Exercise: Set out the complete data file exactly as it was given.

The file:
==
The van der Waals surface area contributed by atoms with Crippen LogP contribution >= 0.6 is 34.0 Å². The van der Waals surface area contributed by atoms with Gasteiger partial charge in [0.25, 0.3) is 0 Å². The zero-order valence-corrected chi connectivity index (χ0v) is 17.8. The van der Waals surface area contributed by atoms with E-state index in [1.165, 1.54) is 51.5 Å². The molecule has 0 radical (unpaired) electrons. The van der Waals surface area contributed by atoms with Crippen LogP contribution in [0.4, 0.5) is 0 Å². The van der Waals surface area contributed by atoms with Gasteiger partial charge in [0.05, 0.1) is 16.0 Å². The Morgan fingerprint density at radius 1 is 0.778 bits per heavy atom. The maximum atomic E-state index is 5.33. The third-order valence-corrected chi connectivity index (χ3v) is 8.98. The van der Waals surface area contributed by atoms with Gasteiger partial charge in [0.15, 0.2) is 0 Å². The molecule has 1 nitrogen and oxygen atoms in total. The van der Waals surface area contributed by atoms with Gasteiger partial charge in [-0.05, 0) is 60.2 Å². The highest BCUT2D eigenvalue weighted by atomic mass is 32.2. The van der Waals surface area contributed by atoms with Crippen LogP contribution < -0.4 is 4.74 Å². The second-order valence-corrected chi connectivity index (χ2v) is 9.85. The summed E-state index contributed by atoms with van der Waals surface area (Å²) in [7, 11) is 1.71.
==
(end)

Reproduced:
The van der Waals surface area contributed by atoms with Crippen LogP contribution >= 0.6 is 34.0 Å². The van der Waals surface area contributed by atoms with Gasteiger partial charge in [0.25, 0.3) is 0 Å². The zero-order valence-corrected chi connectivity index (χ0v) is 17.8. The van der Waals surface area contributed by atoms with E-state index in [1.165, 1.54) is 51.5 Å². The molecule has 0 radical (unpaired) electrons. The van der Waals surface area contributed by atoms with Crippen LogP contribution in [0.4, 0.5) is 0 Å². The van der Waals surface area contributed by atoms with Gasteiger partial charge in [0.05, 0.1) is 16.0 Å². The Morgan fingerprint density at radius 1 is 0.778 bits per heavy atom. The maximum atomic E-state index is 5.33. The third-order valence-corrected chi connectivity index (χ3v) is 8.98. The van der Waals surface area contributed by atoms with Gasteiger partial charge in [0.15, 0.2) is 0 Å². The molecule has 1 nitrogen and oxygen atoms in total. The van der Waals surface area contributed by atoms with Gasteiger partial charge in [-0.05, 0) is 60.2 Å². The highest BCUT2D eigenvalue weighted by atomic mass is 32.2. The van der Waals surface area contributed by atoms with Crippen LogP contribution < -0.4 is 4.74 Å². The second-order valence-corrected chi connectivity index (χ2v) is 9.85. The summed E-state index contributed by atoms with van der Waals surface area (Å²) in [7, 11) is 1.71.